I have my own picture window now, complete with bird feeder.
religiously, for years. Filling
a rusted coffee can with sunflower
seeds, she loaded the feeder outside
her big picture
Seated with binoculars
and bird book in hand,
she watched the window like a big screen TV.
A .22 leaned casually against the window frame.
She slipped its nose out occasionally, firing a round
into marauding Blue Jays and other greedy types.
Her letters to me, in shaky script, described
she saw and bears; often
moving through the old
their way to the river
with cubs in
She stopped shooting the rifle, she said,
after she accidentally shot a hole in the floor.
When a bold bear came and
stood outside the window
contact with her, she also stopped feeding the
I wanted her
to feed them anyway,
to stand her
petite frame in the wide
binoculars in one hand and riffle
other, like a sharp shooter in the WWII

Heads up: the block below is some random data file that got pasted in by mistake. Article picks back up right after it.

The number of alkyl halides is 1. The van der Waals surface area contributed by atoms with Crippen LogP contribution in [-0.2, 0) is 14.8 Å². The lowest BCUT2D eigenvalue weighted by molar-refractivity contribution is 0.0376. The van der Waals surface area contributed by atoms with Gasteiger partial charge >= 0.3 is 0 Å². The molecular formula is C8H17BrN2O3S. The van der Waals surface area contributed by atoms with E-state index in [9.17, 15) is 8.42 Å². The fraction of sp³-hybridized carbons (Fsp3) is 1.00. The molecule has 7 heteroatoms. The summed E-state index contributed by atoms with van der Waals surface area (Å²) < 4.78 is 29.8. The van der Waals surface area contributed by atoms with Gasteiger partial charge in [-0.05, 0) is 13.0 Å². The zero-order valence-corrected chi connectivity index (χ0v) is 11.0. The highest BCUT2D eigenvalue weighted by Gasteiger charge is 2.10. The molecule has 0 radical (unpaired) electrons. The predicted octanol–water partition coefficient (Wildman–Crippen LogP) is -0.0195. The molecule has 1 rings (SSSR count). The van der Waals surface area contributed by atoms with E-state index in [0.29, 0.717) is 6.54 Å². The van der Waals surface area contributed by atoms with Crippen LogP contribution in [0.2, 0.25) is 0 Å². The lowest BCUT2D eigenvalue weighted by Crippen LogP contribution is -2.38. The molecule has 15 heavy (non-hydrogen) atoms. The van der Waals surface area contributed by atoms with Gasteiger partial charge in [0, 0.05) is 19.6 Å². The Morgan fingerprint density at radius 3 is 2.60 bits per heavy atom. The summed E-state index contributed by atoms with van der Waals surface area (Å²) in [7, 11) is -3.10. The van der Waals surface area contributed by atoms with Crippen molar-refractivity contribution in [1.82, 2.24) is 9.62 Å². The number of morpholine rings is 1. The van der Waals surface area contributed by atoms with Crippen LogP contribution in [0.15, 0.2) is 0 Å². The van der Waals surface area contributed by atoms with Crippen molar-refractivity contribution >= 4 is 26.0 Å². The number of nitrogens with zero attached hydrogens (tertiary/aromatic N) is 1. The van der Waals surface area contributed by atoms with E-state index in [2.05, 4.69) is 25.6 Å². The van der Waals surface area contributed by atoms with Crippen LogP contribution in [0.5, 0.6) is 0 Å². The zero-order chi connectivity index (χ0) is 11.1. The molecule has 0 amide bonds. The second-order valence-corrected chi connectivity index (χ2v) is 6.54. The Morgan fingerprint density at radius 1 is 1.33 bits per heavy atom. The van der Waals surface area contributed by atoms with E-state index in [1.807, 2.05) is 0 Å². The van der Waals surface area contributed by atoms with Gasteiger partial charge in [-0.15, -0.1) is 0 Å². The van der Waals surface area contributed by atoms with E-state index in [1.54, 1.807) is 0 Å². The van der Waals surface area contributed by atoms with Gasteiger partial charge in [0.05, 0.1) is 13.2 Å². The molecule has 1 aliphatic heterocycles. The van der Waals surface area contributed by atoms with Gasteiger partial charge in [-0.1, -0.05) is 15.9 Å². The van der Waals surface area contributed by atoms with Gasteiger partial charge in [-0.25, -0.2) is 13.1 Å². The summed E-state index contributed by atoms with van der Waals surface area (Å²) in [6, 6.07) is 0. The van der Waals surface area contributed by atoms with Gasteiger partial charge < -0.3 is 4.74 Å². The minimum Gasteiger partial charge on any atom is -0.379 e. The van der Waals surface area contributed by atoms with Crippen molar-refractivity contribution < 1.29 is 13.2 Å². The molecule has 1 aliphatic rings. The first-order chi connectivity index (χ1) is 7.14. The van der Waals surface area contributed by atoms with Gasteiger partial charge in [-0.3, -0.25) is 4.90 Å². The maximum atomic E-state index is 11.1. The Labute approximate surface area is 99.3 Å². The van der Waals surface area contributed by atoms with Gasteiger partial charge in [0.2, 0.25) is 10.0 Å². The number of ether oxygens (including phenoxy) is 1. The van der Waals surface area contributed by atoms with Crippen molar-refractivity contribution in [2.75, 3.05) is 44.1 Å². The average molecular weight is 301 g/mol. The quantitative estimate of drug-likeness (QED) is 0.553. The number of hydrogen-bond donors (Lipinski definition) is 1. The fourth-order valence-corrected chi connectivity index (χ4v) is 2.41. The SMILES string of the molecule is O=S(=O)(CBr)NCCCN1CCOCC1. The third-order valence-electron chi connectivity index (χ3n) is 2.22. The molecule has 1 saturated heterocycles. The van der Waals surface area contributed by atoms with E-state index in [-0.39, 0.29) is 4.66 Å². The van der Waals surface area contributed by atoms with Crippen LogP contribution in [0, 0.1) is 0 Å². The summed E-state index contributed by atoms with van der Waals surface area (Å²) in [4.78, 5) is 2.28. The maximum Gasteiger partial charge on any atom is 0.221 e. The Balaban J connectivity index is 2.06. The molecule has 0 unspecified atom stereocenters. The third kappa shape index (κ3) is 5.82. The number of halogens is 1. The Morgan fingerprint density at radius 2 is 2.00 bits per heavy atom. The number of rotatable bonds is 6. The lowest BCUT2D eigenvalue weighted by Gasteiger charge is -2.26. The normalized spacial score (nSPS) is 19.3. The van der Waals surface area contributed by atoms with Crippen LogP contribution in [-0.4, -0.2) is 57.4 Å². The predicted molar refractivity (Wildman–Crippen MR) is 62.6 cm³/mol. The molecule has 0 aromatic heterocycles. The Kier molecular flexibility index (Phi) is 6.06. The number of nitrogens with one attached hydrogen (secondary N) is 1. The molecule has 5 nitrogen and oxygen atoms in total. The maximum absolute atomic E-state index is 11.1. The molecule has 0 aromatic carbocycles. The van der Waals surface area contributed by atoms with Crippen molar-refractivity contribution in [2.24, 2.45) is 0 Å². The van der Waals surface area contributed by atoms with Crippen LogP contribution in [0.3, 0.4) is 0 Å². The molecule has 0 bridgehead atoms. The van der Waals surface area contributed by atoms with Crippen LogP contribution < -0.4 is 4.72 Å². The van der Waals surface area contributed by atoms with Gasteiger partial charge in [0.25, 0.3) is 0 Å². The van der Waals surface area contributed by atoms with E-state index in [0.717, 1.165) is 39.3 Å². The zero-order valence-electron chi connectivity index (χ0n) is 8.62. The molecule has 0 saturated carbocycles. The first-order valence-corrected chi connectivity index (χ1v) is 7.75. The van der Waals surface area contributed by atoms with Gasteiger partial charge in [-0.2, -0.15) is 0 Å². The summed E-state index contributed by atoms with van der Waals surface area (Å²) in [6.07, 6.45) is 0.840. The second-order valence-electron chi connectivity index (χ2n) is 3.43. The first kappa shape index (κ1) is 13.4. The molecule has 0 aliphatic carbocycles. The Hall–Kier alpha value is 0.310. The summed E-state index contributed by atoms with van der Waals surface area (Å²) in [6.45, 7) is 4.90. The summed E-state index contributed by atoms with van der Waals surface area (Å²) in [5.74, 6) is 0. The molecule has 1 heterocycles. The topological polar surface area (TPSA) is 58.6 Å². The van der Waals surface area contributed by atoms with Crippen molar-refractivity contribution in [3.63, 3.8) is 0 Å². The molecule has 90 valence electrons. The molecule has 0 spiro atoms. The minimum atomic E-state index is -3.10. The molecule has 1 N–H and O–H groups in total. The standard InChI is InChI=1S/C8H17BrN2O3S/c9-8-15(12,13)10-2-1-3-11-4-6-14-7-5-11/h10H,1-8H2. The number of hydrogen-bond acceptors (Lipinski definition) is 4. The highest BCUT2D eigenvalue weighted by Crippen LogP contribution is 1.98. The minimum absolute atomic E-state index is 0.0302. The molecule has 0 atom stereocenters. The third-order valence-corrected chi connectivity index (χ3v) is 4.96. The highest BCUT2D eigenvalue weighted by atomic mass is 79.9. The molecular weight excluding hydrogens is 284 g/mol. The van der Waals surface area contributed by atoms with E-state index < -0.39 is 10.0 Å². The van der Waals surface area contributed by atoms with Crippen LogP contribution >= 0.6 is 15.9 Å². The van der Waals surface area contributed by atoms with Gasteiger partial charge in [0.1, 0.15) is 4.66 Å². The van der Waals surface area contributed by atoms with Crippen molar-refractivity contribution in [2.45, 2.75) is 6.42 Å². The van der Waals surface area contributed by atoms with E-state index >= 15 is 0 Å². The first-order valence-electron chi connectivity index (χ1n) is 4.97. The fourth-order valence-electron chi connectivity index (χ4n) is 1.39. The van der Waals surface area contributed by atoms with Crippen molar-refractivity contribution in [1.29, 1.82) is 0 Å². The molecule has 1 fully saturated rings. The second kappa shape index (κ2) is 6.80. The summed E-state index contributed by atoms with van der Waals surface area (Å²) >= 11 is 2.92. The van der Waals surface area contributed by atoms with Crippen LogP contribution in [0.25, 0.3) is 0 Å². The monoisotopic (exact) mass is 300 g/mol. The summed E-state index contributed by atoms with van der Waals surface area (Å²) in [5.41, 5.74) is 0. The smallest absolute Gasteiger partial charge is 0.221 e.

movies Grandpa and I watched in her
room. I wanted food for the birds,
food for her. I wanted her to keep
Now I walk my own property
of oiled, black sunflower seeds.
One by one I lower, fill, and rehang feeders.
I watch dumpy
cardinals, bright yellow finches
and the greedy squirrel who
hangs upside-down by his back toes.
I lift my
children to face the window, “Look! See!,” I
We’re a long way from the mountains,
though I can
see them in the distance.
believe the bears
will find me here,
but if they do, maybe I’ll tell them
Grandmother – her binoculars and gun,
her happy, well-fed chickadees.